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Year: 2009-11
Pan Ye
Kenji Suzuki

- Cognitive Robotics
- Emerging Technologies

A robot musician
Interacting with a human partner for initiative exchange


When humans make a collaborative musical performance, the initiative exchange often takes place. Sometimes the initiative is exchanged with gestures such as sign and wink and sometimes with the control key which is embedded in the performed musical sounds. It is important to communicate with partner players through the musical sounds without ruining the performance coordination.

Current researches in musical robotics lie mainly on playing instruments with precise movements. Few researches address the abilities to listen to players’ performance, to analyze perceptual musical aspects and to utilize the analysis for playing. The humanoid robot developed by Toyota
Motors can play violin with its dexterous robot hands. Also, the humanoid robot ASIMO successfully conducted Detroit orchestra showing human-like behaviors. However, in spite of the mechanically high performance, it is still difficult to combine the physical ability with a social dimension which makes it possible for robots to interact naturally with humans and surroundings. There are some achievements enabling robots to play the rhythmic sound with sensory perceptions.

This research paid attention to the natural interactions between human and robot in terms of the initiative exchange during musical performance. The objective is to build a robot vibraphone player which is capable of giving and taking the initiative with a human partner by perceiving auditory and visual information. The robot understands the human player’s intentions for initiative exchange by listening to the decreased volume and detecting nodding actions. It then performs actions to transfer the initiative with the human player. For the goal, we have designed the initiative exchange algorithm by linking behavioral cues with auditory signs. We also have realized the fundamental algorithms such as the real-time beat time prediction for synchronization, the human player’s nodding detection and the mallet detection to produce natural initiative exchange situation. The cognitive understanding to initiative exchange would create a sense of interacting with life-like machine and drive the human’s affective responses. This is a comprehensive approach that robots imitates the human intelligence of associating the thought with the body. From this point of view, this study differs from many previous researches that have focuses on imitating the external body motions of humans.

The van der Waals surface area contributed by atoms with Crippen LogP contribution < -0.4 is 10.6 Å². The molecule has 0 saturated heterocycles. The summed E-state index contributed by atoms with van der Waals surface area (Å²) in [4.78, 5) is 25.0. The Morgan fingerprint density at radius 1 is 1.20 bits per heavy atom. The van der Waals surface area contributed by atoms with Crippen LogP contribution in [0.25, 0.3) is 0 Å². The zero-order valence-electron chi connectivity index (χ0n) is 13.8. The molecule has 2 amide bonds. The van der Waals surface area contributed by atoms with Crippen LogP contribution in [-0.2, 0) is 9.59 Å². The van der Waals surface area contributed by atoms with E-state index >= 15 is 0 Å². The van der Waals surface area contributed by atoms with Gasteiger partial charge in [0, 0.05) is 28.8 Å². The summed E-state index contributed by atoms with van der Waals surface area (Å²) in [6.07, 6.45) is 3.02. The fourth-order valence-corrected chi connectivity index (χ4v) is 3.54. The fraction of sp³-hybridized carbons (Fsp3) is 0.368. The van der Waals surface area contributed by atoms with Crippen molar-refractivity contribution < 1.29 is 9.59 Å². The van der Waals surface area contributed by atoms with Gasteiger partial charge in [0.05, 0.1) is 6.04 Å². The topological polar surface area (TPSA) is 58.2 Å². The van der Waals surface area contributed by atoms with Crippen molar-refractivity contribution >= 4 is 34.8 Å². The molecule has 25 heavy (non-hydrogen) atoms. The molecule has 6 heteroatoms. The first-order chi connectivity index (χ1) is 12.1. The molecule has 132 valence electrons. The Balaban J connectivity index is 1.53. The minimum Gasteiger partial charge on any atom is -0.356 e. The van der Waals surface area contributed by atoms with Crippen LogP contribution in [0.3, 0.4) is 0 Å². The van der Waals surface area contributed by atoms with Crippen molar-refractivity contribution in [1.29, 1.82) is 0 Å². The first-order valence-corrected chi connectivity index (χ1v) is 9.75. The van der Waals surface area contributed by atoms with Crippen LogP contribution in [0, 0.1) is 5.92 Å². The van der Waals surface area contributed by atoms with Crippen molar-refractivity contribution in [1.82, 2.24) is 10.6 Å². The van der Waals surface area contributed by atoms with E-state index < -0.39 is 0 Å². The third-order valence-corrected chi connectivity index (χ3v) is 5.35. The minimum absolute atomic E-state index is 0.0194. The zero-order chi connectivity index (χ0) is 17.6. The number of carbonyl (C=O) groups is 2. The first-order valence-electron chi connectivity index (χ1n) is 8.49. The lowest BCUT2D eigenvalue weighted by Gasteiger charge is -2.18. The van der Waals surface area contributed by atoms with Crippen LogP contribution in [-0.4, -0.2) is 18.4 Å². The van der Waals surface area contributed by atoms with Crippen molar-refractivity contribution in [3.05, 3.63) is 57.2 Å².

This work is partly supported by Grants-in-Aid for Scientific Research, MEXT, Japan.

  • Ye, P., Kim, M., Suzuki, K., A Robot Musician Interacting with a Human Partner through Initiative Exchange, Proc. of 10th Intl. Conf. on New Interfaces for Musical Expression (NIME2010), Sydney, Australia, 2010.
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